President Barack Obama has authorized a contingent of less than 50 commandos to deploy into northern Syria and work with moderate opposition forces who are fighting the militants.
While the White House has consistently said it would not put U.S. boots on the ground, spokesman Josh Earnest insisted that they will be there in a “train, advise and assist mission” — and not in a combat role.
“It will not be their responsibility to lead the charge up the hill,” he said.
But he acknowledged they will be in a perilous situation: “There is no denying the amount of risk they are taking on here.”
Earnest called the additional forces an “expansion” but not a “change” in U.S. strategy against ISIS. He was unable to detail what the special operators will do, citing security concerns.
He also didn’t deny the suggestion that the increase in forces would not turn the situation around in Syria, where President Bashar Assad remains in power.
Obama “has been quite clear that there is no military solution to the problems that are plaguing Iraq and Syria — it’s a diplomatic one,” Earnest said.
A senior U.S. official earlier told media reporters that the special operations forces will work alongside groups with a “proven track record” of fighting ISIS.
Donald Trump slams Obama over ground Troops in Syria
Donald Trump on Saturday knocked President Barack Obama’s decision to deploy fewer than 50 Special Operations forces on the ground in Syria, suggesting the strategy is a half-measure.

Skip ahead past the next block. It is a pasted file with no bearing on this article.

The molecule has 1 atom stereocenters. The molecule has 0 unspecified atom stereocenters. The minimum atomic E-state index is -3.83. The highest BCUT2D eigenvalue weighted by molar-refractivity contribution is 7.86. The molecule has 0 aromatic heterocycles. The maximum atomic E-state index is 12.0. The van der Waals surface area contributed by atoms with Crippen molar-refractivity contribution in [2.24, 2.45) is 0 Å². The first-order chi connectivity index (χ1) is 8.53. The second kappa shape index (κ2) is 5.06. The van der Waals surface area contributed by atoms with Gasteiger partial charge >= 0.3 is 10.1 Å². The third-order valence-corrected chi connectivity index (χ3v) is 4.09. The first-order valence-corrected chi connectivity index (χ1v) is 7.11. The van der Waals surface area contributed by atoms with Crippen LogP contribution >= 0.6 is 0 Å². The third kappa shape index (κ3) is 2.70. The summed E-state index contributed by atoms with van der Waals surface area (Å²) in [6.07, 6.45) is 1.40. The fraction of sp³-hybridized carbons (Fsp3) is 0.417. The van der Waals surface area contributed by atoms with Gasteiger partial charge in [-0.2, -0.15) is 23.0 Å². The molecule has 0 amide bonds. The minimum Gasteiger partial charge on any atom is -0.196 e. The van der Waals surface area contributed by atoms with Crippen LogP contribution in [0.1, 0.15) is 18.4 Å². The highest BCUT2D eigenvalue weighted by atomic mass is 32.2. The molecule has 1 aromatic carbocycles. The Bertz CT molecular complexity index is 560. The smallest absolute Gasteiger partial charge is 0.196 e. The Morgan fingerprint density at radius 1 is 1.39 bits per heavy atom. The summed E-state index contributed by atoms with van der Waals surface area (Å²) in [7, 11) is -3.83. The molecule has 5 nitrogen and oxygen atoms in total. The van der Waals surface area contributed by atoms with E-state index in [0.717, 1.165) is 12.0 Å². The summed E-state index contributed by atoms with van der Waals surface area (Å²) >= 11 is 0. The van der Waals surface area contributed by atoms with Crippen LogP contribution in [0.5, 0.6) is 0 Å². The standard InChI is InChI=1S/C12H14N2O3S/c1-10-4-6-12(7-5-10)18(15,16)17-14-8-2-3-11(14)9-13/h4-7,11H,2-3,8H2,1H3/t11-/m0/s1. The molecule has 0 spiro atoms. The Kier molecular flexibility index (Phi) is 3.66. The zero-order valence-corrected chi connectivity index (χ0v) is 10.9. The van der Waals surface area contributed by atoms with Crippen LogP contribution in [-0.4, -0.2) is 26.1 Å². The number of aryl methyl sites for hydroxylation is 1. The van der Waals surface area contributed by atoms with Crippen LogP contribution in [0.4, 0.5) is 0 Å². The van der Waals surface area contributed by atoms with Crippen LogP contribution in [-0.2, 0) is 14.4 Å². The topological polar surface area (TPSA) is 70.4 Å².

“I think we have a president who just doesn’t know what he’s doing,” Trump told reporters.
“You either do it or you don’t do it. Fifty people. He puts 50 people.”
Trump did not say whether he would deploy more troops to Syria as president, but simply said, “You either do it or you don’t do it.”
The remarks are the first time Trump has reacted to Obama’s decision to deploy fewer than 50 Special Operations forces to Syria, which the White House announced Friday. The announcement came two years after Obama addressed the American public and said emphatically:
“I will not put American boots on the ground in Syria.”
Trump, along with other 2016 GOP contenders, has been highly critical of Obama’s handling of the war against ISIS.
Trump has said that he would deploy American troops back to Iraq to combat ISIS but has argued against deepening U.S. involvement in Syria.
Instead, Trump has said that he would be in favor of allowing Russian President Vladimir Putin to continue his bombing campaign in the country, which has been met with objection by Washington, which believes Putin is trying to bolster the Syrian regime rather than attacking ISIS.